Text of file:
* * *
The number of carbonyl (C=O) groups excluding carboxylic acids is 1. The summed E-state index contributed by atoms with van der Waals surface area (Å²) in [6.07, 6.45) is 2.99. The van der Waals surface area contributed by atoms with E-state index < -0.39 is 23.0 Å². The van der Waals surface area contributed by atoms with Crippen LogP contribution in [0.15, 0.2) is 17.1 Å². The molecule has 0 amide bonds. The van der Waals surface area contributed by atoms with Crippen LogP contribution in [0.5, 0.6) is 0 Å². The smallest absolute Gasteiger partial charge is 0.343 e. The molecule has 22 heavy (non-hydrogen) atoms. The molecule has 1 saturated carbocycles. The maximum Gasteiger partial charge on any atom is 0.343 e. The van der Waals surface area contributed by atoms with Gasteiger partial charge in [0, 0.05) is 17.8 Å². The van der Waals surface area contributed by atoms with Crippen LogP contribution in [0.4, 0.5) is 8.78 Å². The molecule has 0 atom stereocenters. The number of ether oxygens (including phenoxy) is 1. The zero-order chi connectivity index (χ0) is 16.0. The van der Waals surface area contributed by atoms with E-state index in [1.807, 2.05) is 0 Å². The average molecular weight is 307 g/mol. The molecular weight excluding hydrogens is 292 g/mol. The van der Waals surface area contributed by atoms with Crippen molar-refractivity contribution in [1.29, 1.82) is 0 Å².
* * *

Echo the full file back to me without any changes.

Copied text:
The number of carbonyl (C=O) groups excluding carboxylic acids is 1. The summed E-state index contributed by atoms with van der Waals surface area (Å²) in [6.07, 6.45) is 2.99. The van der Waals surface area contributed by atoms with E-state index < -0.39 is 23.0 Å². The van der Waals surface area contributed by atoms with Crippen LogP contribution in [0.15, 0.2) is 17.1 Å². The molecule has 0 amide bonds. The van der Waals surface area contributed by atoms with Crippen LogP contribution in [0.5, 0.6) is 0 Å². The smallest absolute Gasteiger partial charge is 0.343 e. The molecule has 22 heavy (non-hydrogen) atoms. The molecule has 1 saturated carbocycles. The maximum Gasteiger partial charge on any atom is 0.343 e. The van der Waals surface area contributed by atoms with Gasteiger partial charge in [0, 0.05) is 17.8 Å². The van der Waals surface area contributed by atoms with Crippen LogP contribution in [0.4, 0.5) is 8.78 Å². The molecule has 0 atom stereocenters. The number of ether oxygens (including phenoxy) is 1. The zero-order chi connectivity index (χ0) is 16.0. The van der Waals surface area contributed by atoms with E-state index in [1.807, 2.05) is 0 Å². The average molecular weight is 307 g/mol. The molecular weight excluding hydrogens is 292 g/mol. The van der Waals surface area contributed by atoms with Crippen molar-refractivity contribution in [1.29, 1.82) is 0 Å².